Figure 3 shows the differences of the simulated atmospheric circulation in January 2008 between SI-RT and SI-FC. Induced by the record low Arctic sea ice in September 2007 and slow recovery of Arctic sea ice in October and November 2007, in the Middle East, there is a weakening of 250 mb westerly wind in the Middle East between 35° and 60°N and a strengthening of 250 mb westerly wind to the south at 25–40°N (Figure 3(a)). This is generally in agreement with the observed 250 mb zonal wind anomalies, although the magnitude of the anomalies is weaker, and the location of the anomalies is more toward west relative to the observations (Figure 3(b)). Following Yang et al. (2004), we calculate the Middle East Jet Stream (MEJS, defined as the averaged zonal wind difference within 20–30°N, 40–70°E, and 30–40°N, 15–45°E) index at the level of 250 mb in January 2008 for SI-RT minus ST-FC, which is 1.13 m s−1. Thus, the extreme Arctic sea ice anomalies in the fall of 2007 tend to result in a strengthening and southward shift of the MEJS. Associated with the change of the MEJS, there is a large-scale decrease of 500 mb geopotential height and a broad anomalous cyclonic circulation at 700 mb in Central Siberia and subtropical Asia (Figure 3(c)), which deepens the trough over India and southern Tibetan Plateau. This anomalous atmospheric circulation pattern favors advection of warm and moist air from the Bay of Bengal to southern China, and frequent southward intrusions of cold air from far eastern Europe and central Siberia to central Asia. This provides favorable conditions for increasing precipitation in central and southern China.

Figure 3.

Differences of (a) 250 mb zonal wind (m s−1) and (c) 500 mb geopotential height (m, shaded) and 700 mb zonal and meridional winds (m s−1, vector) between SI-RT and SI-FC in January 2008, (b) and (d) is respectively similar to (a) and (c), except for the NCEP anomalies

Meanwhile, there is a weakening of 250 mb westerly wind in eastern Asia between 20° and 40°N, which weakens the East Asian Jet Stream (EAJS, Figure 3(a)). This is generally consistent with the observed 250 mb zonal wind anomalies, although the location of the anomalies is more toward north relative to the observations (Figure 3(b)). Also, the EAJS index (defined as the averaged zonal wind within 30–35°N, 130–160°E) for SI-RT minus ST-FC in January 2008 is − 9.9 m s−1. As the EAJS weakens, the east Asian trough, which is climatologically anchored along the coast of east Asia and extending from northeast China, through Japan to the Sea of Okhotsk (not shown), becomes shallower, as shown by an increase in 500 mb geopotential height and a broad zonally oriented anomalous anti-cyclonic circulation over much of the North Pacific (Figure 3(c)). The anomalous easterlies in the southern flank of the anomalous anticyclone impinge on eastern China across Japan and Korea, which advect warm and moist air from the mid-latitude of the north Pacific to eastern China. This also provides favorable conditions for increasing precipitation in central and southern China.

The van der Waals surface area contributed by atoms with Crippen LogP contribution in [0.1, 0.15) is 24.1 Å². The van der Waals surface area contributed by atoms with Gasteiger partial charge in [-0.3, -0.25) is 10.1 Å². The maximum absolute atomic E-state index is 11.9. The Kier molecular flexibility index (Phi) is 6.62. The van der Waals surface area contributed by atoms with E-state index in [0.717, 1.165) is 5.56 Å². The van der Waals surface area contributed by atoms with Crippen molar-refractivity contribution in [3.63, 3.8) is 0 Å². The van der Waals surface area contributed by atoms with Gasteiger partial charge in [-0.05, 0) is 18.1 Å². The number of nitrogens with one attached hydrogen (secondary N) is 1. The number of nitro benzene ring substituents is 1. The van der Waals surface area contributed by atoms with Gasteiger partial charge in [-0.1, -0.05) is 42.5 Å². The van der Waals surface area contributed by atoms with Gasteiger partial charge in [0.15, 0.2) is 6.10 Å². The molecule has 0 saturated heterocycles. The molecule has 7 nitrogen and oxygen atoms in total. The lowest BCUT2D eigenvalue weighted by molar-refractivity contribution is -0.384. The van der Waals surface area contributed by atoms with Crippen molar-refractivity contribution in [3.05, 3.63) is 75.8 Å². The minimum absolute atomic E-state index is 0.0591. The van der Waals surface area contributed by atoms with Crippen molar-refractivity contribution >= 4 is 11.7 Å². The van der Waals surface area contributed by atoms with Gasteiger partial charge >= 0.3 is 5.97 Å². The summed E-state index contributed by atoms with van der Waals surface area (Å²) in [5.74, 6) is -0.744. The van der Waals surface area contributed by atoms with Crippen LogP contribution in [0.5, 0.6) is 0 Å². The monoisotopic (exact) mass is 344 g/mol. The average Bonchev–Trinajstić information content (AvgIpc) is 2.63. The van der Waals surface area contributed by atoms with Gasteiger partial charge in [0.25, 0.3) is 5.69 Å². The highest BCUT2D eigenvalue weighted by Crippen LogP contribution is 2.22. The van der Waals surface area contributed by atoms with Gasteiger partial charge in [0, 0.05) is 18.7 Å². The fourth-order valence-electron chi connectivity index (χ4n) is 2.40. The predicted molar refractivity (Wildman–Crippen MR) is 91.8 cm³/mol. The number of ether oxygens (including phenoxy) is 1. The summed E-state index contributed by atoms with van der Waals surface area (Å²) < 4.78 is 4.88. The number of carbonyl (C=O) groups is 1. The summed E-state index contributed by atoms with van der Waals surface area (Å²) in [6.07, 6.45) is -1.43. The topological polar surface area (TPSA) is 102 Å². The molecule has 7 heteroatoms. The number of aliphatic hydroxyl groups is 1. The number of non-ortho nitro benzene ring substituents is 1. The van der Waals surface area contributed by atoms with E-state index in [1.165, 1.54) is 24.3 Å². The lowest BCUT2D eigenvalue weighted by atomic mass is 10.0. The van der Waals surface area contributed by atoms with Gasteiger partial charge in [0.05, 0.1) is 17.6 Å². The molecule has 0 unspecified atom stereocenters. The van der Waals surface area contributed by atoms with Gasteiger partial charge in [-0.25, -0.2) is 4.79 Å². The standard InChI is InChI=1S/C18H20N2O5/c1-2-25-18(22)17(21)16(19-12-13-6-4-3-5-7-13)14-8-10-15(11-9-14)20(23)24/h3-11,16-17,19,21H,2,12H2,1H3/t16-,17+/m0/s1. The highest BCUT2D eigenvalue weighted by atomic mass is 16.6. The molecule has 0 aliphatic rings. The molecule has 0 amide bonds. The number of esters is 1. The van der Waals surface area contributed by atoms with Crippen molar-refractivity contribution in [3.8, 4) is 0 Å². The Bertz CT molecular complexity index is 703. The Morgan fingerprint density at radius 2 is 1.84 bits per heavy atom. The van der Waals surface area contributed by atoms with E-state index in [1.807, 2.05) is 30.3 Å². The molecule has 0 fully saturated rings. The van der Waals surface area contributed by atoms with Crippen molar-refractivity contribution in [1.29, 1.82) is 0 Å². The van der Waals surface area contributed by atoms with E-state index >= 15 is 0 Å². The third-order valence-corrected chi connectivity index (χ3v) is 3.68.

4. Discussion and conclusion

Our model experiments clearly demonstrate that the extreme Arctic sea ice anomaly during the fall of 2007 leads to conditions conducive to the severe January 2008 snowstorm in China, since the differences of precipitation and atmospheric circulation between SI-RT and SI-FC reproduce major favorable conditions responsible for the extreme weather event. The record minimum of the Arctic sea ice in September 2007, and follow-up slow recovery of the Arctic sea ice in October and November 2007 due to increased heat storage in the upper ocean layer tends to excite two stationary wave trains through local thermal response. As shown in Figure 4(a), differences of the net heat flux resulting from the reduced sea ice are 20–50 W/m2 from the ocean to the atmosphere. The latent and sensible heat fluxes are the dominant form of heating contributing ∼10–40 W/m2, followed by longwave at 5–15 W/m2.

Figure 4.